Heirlooms are open-pollinated, which means nature does the work, rather than a plant breeder, and their seeds can be saved, assuring another generation of the exact same plant. They are old-time varieties whose seeds have been saved and shared through multiple generations of families and friends. Their foremost qualities are outstanding flavor and high nutrition.
The term “heirloom” does not have a rigid definition in terms of age. Americans did not embrace the tomato as food until the mid-1800s, even though Thomas Jefferson was growing them in the late 1700s. If you have never tasted an heirloom tomato you owe it to yourself to taste history!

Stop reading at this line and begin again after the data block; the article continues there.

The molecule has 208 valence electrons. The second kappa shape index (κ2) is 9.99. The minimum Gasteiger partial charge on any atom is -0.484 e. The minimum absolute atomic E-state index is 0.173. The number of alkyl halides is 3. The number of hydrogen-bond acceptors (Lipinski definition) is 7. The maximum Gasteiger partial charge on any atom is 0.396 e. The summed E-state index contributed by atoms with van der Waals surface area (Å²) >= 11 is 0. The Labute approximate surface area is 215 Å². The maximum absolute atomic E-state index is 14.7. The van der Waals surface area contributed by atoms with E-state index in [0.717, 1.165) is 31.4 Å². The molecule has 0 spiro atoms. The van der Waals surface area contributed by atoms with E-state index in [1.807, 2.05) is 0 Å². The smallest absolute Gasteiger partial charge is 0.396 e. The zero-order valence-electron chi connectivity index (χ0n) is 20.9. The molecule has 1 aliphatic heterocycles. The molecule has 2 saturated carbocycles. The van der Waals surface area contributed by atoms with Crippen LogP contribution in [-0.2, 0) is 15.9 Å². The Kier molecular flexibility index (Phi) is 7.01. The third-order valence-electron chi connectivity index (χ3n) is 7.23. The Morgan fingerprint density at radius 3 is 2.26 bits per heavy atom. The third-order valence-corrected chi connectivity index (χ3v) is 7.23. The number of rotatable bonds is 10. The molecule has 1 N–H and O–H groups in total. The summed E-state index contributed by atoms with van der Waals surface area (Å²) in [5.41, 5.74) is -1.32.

Taste and nutrition often fall by the wayside as modern hybrids are developed in a quest for higher yields, often with thick skins that will withstand the stress of shipping and last longer on supermarket shelves. Commercial growers love the uniformity of hybrids because they can pick the crop in one fell swoop; but for home gardeners, a gradual supply of fresh produce is usually preferable to the glut of the all-at-once harvest that many hybrids provide.
Most heirloom tomato plants are indeterminate, meaning that the robust plants, often reaching 6 feet tall, keep growing until frost kills them. They require sturdy support and should also be pruned of excess branches, while leaving enough to shade the ripening fruit from sunburn.
The dwarf plants suitable for pot culture on this year’s list are all determinate. They will ripen their season of fruit all at once and then die. Their branches do not require pruning.
We are grateful to the many families who are keeping these varieties available and also to the seed companies helping to promote them.
View our 2023 Heirloom Tomato Plant List.
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